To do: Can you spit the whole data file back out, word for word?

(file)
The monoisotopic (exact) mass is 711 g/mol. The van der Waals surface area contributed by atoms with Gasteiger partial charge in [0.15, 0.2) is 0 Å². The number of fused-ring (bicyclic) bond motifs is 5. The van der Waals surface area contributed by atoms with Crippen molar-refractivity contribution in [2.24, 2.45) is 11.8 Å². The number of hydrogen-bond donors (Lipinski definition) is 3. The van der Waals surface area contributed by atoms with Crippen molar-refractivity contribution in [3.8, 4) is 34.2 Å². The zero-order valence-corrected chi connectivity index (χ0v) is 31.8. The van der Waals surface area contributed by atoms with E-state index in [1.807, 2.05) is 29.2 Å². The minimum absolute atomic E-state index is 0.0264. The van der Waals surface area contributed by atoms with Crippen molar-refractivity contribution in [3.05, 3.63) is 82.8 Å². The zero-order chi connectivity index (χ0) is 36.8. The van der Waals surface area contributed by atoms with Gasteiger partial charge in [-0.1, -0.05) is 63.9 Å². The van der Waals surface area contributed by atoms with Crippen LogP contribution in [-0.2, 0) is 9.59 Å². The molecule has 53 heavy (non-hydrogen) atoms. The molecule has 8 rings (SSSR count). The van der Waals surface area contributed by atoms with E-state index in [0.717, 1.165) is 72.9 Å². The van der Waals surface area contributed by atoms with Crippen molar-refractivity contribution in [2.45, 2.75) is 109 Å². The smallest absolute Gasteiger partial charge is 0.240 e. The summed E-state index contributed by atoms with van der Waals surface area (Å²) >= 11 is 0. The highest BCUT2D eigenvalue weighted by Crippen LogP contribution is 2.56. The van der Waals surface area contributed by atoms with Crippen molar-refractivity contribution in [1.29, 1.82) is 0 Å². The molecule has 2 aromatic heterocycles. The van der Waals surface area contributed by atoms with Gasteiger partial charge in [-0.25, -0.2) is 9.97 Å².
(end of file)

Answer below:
The monoisotopic (exact) mass is 711 g/mol. The van der Waals surface area contributed by atoms with Gasteiger partial charge in [0.15, 0.2) is 0 Å². The number of fused-ring (bicyclic) bond motifs is 5. The van der Waals surface area contributed by atoms with Crippen molar-refractivity contribution in [2.24, 2.45) is 11.8 Å². The number of hydrogen-bond donors (Lipinski definition) is 3. The van der Waals surface area contributed by atoms with Crippen molar-refractivity contribution in [3.8, 4) is 34.2 Å². The zero-order valence-corrected chi connectivity index (χ0v) is 31.8. The van der Waals surface area contributed by atoms with E-state index in [1.807, 2.05) is 29.2 Å². The minimum absolute atomic E-state index is 0.0264. The van der Waals surface area contributed by atoms with Crippen molar-refractivity contribution in [3.05, 3.63) is 82.8 Å². The zero-order chi connectivity index (χ0) is 36.8. The van der Waals surface area contributed by atoms with Gasteiger partial charge in [-0.1, -0.05) is 63.9 Å². The van der Waals surface area contributed by atoms with Crippen LogP contribution in [-0.2, 0) is 9.59 Å². The molecule has 53 heavy (non-hydrogen) atoms. The molecule has 8 rings (SSSR count). The van der Waals surface area contributed by atoms with E-state index in [0.717, 1.165) is 72.9 Å². The van der Waals surface area contributed by atoms with Crippen molar-refractivity contribution in [2.45, 2.75) is 109 Å². The smallest absolute Gasteiger partial charge is 0.240 e. The summed E-state index contributed by atoms with van der Waals surface area (Å²) >= 11 is 0. The highest BCUT2D eigenvalue weighted by Crippen LogP contribution is 2.56. The van der Waals surface area contributed by atoms with Crippen molar-refractivity contribution in [1.29, 1.82) is 0 Å². The molecule has 2 aromatic heterocycles. The van der Waals surface area contributed by atoms with Gasteiger partial charge in [-0.25, -0.2) is 9.97 Å².